Are you tired of copy-pasting some chunks of your code over and over again? I am, too. Let’s dig into how we can improve our workflow with a bit of tidy evaluation and writing our own functions to avoid copy-pasting.
A story of how I started using R, struggled, and ultimately found my way and motivation to keep learning and using Rstats
In this post, I will play around with simulated data. The things I’ll be doing:
Simulating my own dataset with null associations between two different exposures (x1 and x2) and outcomes y1 and y2 for each of exposures (4 exposure-outcome pairs) Computing propensity scores (PS) for each exposure, trimming non-overlapping areas of PS distribution between exposed and unexposed Running several logistic regression models Crude Conventionally adjusted Adjusted with standardized mortality ratio (SMR) weighting using PS Calculating how biased the the estimates are compared with the true (null) effect Data simulation First, I simulate the data for 10 confounders c1-c10, 2 exposures x1 and x2 (with 7% and 20% prevalences, respectively), 2 outcomes (y1 and y2), two exposure predictors c11-c12, and 2 predictors of the outcome c13-c14.
In this post, I explore parametric g-formula fitting in the causal survival analysis context. I use the machinery of the tidyverse throughout the post and finish with plotting the 95% confidence band around the g-formula fitted survival curve for smokers vs non-smokers (see Chapter 17, Hernán MA, Robins JM (2020).
In this post, I have a look inside the Chapter 17 on Causal Survival Analysis of the “Causal Inference: What If” book by M. Hernan and J. Robins. I explore IPTW fitting following the chapter’s narrative and use the machinery of the tidyverse throughout.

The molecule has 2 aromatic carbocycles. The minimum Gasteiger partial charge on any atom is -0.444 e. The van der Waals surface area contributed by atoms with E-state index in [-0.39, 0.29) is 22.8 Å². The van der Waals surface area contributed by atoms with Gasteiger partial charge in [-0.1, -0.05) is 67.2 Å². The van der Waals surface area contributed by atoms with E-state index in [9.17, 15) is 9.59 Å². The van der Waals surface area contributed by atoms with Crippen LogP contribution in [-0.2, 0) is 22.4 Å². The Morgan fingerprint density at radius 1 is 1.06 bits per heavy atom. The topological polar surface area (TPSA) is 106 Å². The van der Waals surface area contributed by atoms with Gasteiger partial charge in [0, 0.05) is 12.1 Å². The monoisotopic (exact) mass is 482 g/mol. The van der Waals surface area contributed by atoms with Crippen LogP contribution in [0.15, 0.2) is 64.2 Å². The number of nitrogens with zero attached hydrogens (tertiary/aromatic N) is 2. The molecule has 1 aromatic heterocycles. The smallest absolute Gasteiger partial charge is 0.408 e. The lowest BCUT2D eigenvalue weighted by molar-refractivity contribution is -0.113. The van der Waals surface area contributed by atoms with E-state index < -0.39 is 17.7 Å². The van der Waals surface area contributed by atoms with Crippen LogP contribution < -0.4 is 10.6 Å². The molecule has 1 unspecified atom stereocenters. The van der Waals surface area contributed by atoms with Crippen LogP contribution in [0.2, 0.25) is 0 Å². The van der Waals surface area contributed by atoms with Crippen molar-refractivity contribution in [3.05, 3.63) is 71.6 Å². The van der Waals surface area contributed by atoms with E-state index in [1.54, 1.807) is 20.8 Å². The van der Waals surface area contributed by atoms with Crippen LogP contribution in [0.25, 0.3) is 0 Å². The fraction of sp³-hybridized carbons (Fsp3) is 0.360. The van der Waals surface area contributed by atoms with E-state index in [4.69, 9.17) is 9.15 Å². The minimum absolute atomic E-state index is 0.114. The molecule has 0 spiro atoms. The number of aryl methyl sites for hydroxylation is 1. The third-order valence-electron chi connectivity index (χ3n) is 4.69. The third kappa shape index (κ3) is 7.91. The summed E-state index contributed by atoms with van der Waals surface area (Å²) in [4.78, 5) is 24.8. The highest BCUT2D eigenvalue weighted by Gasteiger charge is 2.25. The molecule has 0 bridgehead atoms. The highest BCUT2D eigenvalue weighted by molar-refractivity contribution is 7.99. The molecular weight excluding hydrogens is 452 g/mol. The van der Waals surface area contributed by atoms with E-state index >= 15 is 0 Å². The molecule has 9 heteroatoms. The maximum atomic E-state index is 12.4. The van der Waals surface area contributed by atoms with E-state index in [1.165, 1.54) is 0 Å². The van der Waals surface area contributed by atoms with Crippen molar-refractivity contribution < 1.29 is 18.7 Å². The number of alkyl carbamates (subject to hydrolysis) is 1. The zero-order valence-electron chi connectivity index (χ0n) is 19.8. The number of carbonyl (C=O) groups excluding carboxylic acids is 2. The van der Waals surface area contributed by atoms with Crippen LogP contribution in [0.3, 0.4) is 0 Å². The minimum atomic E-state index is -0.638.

Case study of using R & tidyverse to wrangle and graphically describe publicly available Nordic datasets
In this post I will explore the use of medications, which are indicated to stop migraine episodes or to prevent them. I will use publicly available aggregated data on prescribed medication in Denmark between 1996 and 2019.
Data Several months have passed since I uploaded Swedish drug utilization data and the structure has changed since then. This time I will focus on antidepressants use in Sweden in more detail 🤓
In this post (Part II), I will look into the Danish national trends on of sedatives, antidepressants, anti-psychotics and anxiolytics utilization in women. Then I’d like to compare Danish national trends with Swedish national trends from Part I.
Nordic open access databases Nordic countries have databases with national aggregated data on, e.g. drug utilization, openly available. These databases are a great asset - you can investigate national trends for your curiosity or for research.